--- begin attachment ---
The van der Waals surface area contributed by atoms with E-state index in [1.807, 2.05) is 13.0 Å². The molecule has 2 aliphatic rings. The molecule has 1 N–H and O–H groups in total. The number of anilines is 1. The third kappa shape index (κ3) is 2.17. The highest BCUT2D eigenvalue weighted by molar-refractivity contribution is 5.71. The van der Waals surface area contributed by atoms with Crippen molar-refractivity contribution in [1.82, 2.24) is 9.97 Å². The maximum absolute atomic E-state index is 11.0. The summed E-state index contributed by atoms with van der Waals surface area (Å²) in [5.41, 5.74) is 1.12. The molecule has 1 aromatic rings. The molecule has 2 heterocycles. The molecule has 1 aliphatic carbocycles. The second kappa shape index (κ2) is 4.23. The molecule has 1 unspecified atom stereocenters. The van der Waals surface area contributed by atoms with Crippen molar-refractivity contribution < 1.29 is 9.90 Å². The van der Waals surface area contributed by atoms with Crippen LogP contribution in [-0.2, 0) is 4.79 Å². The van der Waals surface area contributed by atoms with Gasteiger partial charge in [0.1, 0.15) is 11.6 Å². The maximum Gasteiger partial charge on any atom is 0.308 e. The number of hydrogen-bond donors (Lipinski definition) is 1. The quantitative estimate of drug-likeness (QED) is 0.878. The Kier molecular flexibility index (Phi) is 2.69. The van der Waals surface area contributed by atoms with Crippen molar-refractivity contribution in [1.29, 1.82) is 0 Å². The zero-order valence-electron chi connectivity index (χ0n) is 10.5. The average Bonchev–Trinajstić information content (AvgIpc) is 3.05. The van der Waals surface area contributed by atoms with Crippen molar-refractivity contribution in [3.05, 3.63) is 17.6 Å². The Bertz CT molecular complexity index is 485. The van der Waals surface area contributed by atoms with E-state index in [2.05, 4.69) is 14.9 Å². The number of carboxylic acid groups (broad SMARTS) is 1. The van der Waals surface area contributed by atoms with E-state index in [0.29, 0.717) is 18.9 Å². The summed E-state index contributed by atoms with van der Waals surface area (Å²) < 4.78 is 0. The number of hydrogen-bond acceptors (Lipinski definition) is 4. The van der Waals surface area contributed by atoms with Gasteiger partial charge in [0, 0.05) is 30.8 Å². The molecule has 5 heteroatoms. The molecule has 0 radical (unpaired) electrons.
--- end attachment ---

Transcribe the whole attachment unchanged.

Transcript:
The van der Waals surface area contributed by atoms with E-state index in [1.807, 2.05) is 13.0 Å². The molecule has 2 aliphatic rings. The molecule has 1 N–H and O–H groups in total. The number of anilines is 1. The third kappa shape index (κ3) is 2.17. The highest BCUT2D eigenvalue weighted by molar-refractivity contribution is 5.71. The van der Waals surface area contributed by atoms with Crippen molar-refractivity contribution in [1.82, 2.24) is 9.97 Å². The maximum absolute atomic E-state index is 11.0. The summed E-state index contributed by atoms with van der Waals surface area (Å²) in [5.41, 5.74) is 1.12. The molecule has 1 aromatic rings. The molecule has 2 heterocycles. The molecule has 1 aliphatic carbocycles. The second kappa shape index (κ2) is 4.23. The molecule has 1 unspecified atom stereocenters. The van der Waals surface area contributed by atoms with Crippen molar-refractivity contribution < 1.29 is 9.90 Å². The van der Waals surface area contributed by atoms with Crippen LogP contribution in [-0.2, 0) is 4.79 Å². The van der Waals surface area contributed by atoms with Gasteiger partial charge in [0.1, 0.15) is 11.6 Å². The maximum Gasteiger partial charge on any atom is 0.308 e. The number of hydrogen-bond donors (Lipinski definition) is 1. The quantitative estimate of drug-likeness (QED) is 0.878. The Kier molecular flexibility index (Phi) is 2.69. The van der Waals surface area contributed by atoms with Crippen molar-refractivity contribution in [1.29, 1.82) is 0 Å². The zero-order valence-electron chi connectivity index (χ0n) is 10.5. The average Bonchev–Trinajstić information content (AvgIpc) is 3.05. The van der Waals surface area contributed by atoms with Crippen molar-refractivity contribution in [3.05, 3.63) is 17.6 Å². The Bertz CT molecular complexity index is 485. The van der Waals surface area contributed by atoms with E-state index in [2.05, 4.69) is 14.9 Å². The number of carboxylic acid groups (broad SMARTS) is 1. The van der Waals surface area contributed by atoms with E-state index in [0.29, 0.717) is 18.9 Å². The summed E-state index contributed by atoms with van der Waals surface area (Å²) < 4.78 is 0. The number of hydrogen-bond acceptors (Lipinski definition) is 4. The van der Waals surface area contributed by atoms with Gasteiger partial charge in [0, 0.05) is 30.8 Å². The molecule has 5 heteroatoms. The molecule has 0 radical (unpaired) electrons.